Are the Ravens actually holding Lamar Jackson back?

Lamar Jackson

Lamar Jackson
Photo: Getty Images

Lamar Jackson is one of the most dynamic players in the history of the NFL. He runs and moves like a race car, and has always been stronger than he’s given credit for — though he has put on some muscle this offseason.

When defenders are one-on-one in the open field against him, their likelihood for success wouldn’t decrease if they tried to wake up the turf monster as opposed to attempting a tackle. He averaged more than six yards per carry in both 2019 and 2020. His average dropped slightly last season, but he still would have rushed for 1,000-plus yards if he hadn’t missed five games.

WIth Greg Roman entering his third season as the Baltimore Ravens’ offensive coordinator and additions made to the offensive line, it appears that Ravens’ offense will once again be centered around the running game. It’s certainly a logical decision. The Ravens’ entire running back room was injured in 2021, and they were forced to rely on Devonta Freeman and Latavius Murray. By Week 11, they were still one of the best teams in the NFL at 8-3. Then they lost a one-point game to the Pittsburgh Steelers and Jackson was injured the following week against the Cleveland Browns and missed the rest of the season.

Defenses knew every week that the run was coming and still were not consistently effective in shutting it down. ESPN’s Mina Kimes said on her podcast that the Ravens faced the most loaded boxes in the NFL in 2021, yet their EPA per play running into loaded boxes was fourth-best in the league. Why should the Ravens try anything else, especially with J.K. Dobbins returning to the lineup, and Gus Edwards eventually joining him?

The one problem with this dynamic rushing attack is that it hurts the passing game. The Ravens pre-snap looks and motions result in a less-complex passing offense than many NFL teams. Last season the Ravens had so many injuries that it was inevitable that they would struggle, and their passing offense certainly did, with Jackson throwing for the most interceptions of his career, 13, despite only playing in 12 games.

“The Ravens have doubled down again on being the most sophisticated running game in football, and they have been mowing through regular season opponents for a long time with this most sophisticated running game,” Steve Young said Thursday on ESPN. “My position is they will never get to championship football without a sophisticated passing game. That’s not anything to do with Lamar Jackson.”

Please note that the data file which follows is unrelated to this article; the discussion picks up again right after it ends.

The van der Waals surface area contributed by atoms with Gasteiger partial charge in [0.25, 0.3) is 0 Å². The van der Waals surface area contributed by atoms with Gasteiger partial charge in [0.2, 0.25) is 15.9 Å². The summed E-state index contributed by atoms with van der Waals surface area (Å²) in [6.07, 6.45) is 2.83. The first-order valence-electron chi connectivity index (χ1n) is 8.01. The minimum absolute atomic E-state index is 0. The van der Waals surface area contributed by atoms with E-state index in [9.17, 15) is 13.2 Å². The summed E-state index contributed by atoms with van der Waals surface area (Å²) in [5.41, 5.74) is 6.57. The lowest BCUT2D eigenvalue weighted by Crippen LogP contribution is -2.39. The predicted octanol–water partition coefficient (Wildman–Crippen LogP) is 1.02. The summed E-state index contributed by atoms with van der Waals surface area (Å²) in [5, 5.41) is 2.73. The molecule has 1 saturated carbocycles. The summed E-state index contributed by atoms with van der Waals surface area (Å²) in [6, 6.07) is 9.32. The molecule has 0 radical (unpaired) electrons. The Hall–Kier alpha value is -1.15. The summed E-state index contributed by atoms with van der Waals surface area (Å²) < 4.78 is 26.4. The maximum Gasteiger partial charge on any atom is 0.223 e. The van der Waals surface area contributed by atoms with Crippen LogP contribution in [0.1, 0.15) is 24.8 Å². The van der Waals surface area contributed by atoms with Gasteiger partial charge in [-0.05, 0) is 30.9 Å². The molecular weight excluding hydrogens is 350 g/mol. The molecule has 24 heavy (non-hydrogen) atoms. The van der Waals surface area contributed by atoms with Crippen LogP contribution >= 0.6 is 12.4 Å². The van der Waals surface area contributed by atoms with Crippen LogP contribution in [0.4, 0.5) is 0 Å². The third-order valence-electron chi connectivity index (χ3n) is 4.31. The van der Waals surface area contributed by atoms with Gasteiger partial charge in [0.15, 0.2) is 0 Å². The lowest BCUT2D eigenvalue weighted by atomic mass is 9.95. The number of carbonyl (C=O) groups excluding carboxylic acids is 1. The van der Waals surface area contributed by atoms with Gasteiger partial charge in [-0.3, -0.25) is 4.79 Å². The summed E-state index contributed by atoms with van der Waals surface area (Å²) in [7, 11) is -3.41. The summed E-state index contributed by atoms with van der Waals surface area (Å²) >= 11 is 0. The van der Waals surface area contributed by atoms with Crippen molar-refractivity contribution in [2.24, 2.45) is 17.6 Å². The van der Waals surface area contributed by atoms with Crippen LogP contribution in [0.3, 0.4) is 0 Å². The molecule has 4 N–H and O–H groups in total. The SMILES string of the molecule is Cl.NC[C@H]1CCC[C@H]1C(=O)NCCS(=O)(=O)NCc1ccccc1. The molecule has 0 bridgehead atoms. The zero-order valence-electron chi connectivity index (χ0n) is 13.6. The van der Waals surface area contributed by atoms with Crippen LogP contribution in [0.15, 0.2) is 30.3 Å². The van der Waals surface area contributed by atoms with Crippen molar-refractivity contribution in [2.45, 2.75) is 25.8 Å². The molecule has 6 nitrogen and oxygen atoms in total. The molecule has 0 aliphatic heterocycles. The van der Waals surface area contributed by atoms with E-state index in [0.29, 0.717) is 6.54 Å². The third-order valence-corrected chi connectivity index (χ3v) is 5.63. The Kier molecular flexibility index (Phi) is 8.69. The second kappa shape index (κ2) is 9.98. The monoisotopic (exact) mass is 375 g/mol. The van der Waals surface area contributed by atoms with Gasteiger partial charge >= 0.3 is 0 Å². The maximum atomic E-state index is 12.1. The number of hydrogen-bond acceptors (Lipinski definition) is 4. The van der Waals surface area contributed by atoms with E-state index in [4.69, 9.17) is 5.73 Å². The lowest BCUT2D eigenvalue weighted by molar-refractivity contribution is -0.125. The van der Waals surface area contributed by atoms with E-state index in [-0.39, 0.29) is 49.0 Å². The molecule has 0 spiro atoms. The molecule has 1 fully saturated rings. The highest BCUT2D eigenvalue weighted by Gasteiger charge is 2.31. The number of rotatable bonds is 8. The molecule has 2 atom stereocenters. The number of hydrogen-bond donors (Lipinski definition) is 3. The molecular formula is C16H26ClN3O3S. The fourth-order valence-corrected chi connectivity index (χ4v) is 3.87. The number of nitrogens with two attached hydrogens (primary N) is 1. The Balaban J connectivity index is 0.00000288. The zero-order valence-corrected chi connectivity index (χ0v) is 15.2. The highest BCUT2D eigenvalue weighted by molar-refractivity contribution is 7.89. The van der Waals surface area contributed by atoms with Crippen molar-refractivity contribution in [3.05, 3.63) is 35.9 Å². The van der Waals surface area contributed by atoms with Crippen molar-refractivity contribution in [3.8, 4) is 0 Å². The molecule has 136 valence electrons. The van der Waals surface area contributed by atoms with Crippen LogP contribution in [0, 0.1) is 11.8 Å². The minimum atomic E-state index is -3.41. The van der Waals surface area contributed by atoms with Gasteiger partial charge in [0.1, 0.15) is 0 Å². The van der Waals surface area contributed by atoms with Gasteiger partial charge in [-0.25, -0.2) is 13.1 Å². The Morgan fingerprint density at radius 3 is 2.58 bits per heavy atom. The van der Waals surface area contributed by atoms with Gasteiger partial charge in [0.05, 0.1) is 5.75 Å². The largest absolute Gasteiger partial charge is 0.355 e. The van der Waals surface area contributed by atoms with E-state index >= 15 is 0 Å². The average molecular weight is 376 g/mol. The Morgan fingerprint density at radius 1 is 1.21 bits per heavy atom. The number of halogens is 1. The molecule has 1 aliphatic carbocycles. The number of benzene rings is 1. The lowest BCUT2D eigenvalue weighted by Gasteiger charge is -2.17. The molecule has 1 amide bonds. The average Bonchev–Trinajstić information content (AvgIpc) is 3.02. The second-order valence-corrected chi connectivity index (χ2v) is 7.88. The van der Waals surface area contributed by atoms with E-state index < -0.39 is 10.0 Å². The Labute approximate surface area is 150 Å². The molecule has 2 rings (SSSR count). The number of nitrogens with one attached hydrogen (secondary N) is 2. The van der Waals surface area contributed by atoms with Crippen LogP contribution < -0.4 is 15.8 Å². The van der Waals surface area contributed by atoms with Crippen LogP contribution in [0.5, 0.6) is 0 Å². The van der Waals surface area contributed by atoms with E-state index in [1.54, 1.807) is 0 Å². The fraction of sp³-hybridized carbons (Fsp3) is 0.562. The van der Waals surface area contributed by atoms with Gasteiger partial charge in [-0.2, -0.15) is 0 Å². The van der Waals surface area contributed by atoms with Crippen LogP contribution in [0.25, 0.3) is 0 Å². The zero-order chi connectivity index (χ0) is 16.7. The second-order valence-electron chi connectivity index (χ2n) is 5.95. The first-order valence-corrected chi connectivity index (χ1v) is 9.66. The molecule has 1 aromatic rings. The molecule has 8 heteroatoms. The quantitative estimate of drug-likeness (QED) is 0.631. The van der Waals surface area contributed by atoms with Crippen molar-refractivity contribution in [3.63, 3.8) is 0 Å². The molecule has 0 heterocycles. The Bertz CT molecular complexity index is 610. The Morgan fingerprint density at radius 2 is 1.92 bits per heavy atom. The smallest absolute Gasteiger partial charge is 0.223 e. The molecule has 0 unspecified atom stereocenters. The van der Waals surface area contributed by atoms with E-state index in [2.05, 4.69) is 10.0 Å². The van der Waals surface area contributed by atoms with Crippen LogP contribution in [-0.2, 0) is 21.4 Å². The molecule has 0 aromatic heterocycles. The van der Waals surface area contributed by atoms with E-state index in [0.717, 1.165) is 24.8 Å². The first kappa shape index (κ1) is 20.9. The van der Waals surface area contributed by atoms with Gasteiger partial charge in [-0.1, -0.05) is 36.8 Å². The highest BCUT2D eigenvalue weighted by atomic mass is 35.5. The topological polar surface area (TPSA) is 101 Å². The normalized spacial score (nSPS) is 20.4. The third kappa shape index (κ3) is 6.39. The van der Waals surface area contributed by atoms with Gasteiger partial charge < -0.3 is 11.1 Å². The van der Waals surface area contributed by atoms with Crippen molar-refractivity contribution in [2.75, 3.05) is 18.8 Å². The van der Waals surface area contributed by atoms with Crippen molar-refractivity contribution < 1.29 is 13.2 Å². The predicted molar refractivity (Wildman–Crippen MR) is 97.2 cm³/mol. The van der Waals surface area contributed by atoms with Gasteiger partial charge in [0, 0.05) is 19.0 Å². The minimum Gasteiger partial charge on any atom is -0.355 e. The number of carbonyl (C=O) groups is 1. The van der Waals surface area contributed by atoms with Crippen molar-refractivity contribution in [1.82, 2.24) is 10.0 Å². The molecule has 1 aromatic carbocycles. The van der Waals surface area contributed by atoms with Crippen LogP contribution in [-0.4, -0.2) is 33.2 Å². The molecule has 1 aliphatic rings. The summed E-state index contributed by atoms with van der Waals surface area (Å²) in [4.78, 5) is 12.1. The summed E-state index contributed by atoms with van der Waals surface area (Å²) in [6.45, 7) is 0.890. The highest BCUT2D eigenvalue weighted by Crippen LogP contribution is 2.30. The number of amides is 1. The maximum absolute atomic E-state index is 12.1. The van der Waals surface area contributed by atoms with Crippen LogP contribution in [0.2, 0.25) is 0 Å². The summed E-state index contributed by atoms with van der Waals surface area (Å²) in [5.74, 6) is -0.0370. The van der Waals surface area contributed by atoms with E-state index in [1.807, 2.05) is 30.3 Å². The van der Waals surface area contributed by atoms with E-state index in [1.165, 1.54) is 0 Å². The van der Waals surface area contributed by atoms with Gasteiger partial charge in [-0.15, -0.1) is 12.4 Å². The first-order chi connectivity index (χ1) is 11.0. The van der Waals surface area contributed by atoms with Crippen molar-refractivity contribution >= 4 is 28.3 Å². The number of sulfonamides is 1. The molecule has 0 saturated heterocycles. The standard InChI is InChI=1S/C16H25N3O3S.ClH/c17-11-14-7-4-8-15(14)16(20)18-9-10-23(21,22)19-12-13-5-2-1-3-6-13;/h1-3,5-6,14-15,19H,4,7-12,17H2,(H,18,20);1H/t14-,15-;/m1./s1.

Young is certainly right that it’s not Jackson’s fault. He ran a more pro-style offense at Louisville with Bobby Petrino as coach. Jackson has not yet attempted 400 passes in a season in the NFL, even though in college he attempted 409 passes during his Heisman Trophy-winning season in 2016, and 430 the next in 2017. He did that playing fewer games, and with only one of his wide receivers from those two seasons getting drafted into the NFL, Dez Fitzpatrick.

Roman was an offensive coordinator twice in the NFL before being hired by the Ravens. He was with Rex Ryan’s Buffalo Bills for 2015 and most of 2016, and was Jim Harbaugh’s offensive coordinator for the San Francisco 49ers from 2011-13. Neither of those offenses were known for their dynamic passing attacks, whether Alex Smith, Colin Kapernick, or Tyrod Taylor was the quarterback.

While Roman seems like the logical fit for a team with Jackson at quarterback, I can see why Young believes he is not taking full advantage of Jackson’s talents. As great of a runner as he is, Jackson has proven time and again that he is a very good passer from the pocket. He sees the field well and has a rocket arm. Jackson struggled with accuracy on outside routes earlier in his career but even that is coming around.

If he were working in an offense that was more focused developing a feared passing attack, he would be even more dangerous than he is now. A defense being forced to manage an intricate route tree, and then still have to worry about Jackson being able to score with his legs from any spot on the field — that is a truly terrifying offense.

But it’s not what the Ravens will have this season. They’re expecting Rashod Bateman to be healthier and, at minimum, to replace what they lost with Marquise “Hollywood” Brown. Combine that with a healthier offensive line and Jackson should turn the ball over less, but as long as Ravens center their offense around the run they are placing a limit on just how good their offense can be.

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